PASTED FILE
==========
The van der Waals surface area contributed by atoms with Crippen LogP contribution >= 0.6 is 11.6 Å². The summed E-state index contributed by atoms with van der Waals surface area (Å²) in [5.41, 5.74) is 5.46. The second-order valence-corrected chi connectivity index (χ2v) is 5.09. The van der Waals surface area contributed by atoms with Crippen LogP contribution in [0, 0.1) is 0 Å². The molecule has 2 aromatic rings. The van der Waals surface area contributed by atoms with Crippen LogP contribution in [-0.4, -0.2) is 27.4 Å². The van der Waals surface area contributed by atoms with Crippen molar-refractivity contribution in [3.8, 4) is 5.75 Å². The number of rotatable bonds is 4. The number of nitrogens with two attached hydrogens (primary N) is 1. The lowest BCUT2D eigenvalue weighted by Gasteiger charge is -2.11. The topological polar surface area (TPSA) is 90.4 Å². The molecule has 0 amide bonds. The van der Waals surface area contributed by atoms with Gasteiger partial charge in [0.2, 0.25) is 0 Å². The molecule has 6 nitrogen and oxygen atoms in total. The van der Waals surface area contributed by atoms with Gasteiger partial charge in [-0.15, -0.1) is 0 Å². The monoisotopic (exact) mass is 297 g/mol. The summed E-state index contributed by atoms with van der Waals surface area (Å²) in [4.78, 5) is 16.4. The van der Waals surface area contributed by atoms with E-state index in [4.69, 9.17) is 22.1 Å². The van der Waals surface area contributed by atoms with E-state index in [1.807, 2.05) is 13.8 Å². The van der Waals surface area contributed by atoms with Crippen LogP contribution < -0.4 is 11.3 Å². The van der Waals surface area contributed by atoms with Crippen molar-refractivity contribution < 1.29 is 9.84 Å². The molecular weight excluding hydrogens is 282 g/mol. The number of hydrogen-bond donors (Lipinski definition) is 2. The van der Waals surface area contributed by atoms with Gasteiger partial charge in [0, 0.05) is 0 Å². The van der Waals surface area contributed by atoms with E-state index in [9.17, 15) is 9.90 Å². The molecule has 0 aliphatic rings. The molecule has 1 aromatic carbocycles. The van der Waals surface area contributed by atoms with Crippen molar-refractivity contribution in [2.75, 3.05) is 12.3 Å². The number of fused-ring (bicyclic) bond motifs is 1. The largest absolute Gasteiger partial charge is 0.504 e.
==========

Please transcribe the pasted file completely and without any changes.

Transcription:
The van der Waals surface area contributed by atoms with Crippen LogP contribution >= 0.6 is 11.6 Å². The summed E-state index contributed by atoms with van der Waals surface area (Å²) in [5.41, 5.74) is 5.46. The second-order valence-corrected chi connectivity index (χ2v) is 5.09. The van der Waals surface area contributed by atoms with Crippen LogP contribution in [0, 0.1) is 0 Å². The molecule has 2 aromatic rings. The van der Waals surface area contributed by atoms with Crippen LogP contribution in [-0.4, -0.2) is 27.4 Å². The van der Waals surface area contributed by atoms with Crippen molar-refractivity contribution in [3.8, 4) is 5.75 Å². The number of rotatable bonds is 4. The number of nitrogens with two attached hydrogens (primary N) is 1. The lowest BCUT2D eigenvalue weighted by Gasteiger charge is -2.11. The topological polar surface area (TPSA) is 90.4 Å². The molecule has 0 amide bonds. The van der Waals surface area contributed by atoms with Gasteiger partial charge in [0.2, 0.25) is 0 Å². The molecule has 6 nitrogen and oxygen atoms in total. The van der Waals surface area contributed by atoms with Gasteiger partial charge in [-0.15, -0.1) is 0 Å². The monoisotopic (exact) mass is 297 g/mol. The summed E-state index contributed by atoms with van der Waals surface area (Å²) in [4.78, 5) is 16.4. The van der Waals surface area contributed by atoms with E-state index in [4.69, 9.17) is 22.1 Å². The van der Waals surface area contributed by atoms with E-state index in [1.807, 2.05) is 13.8 Å². The van der Waals surface area contributed by atoms with Crippen LogP contribution < -0.4 is 11.3 Å². The van der Waals surface area contributed by atoms with Crippen molar-refractivity contribution < 1.29 is 9.84 Å². The molecular weight excluding hydrogens is 282 g/mol. The number of hydrogen-bond donors (Lipinski definition) is 2. The van der Waals surface area contributed by atoms with Gasteiger partial charge in [0, 0.05) is 0 Å². The van der Waals surface area contributed by atoms with E-state index in [9.17, 15) is 9.90 Å². The molecule has 0 aliphatic rings. The molecule has 1 aromatic carbocycles. The van der Waals surface area contributed by atoms with Crippen molar-refractivity contribution in [2.75, 3.05) is 12.3 Å². The number of fused-ring (bicyclic) bond motifs is 1. The largest absolute Gasteiger partial charge is 0.504 e.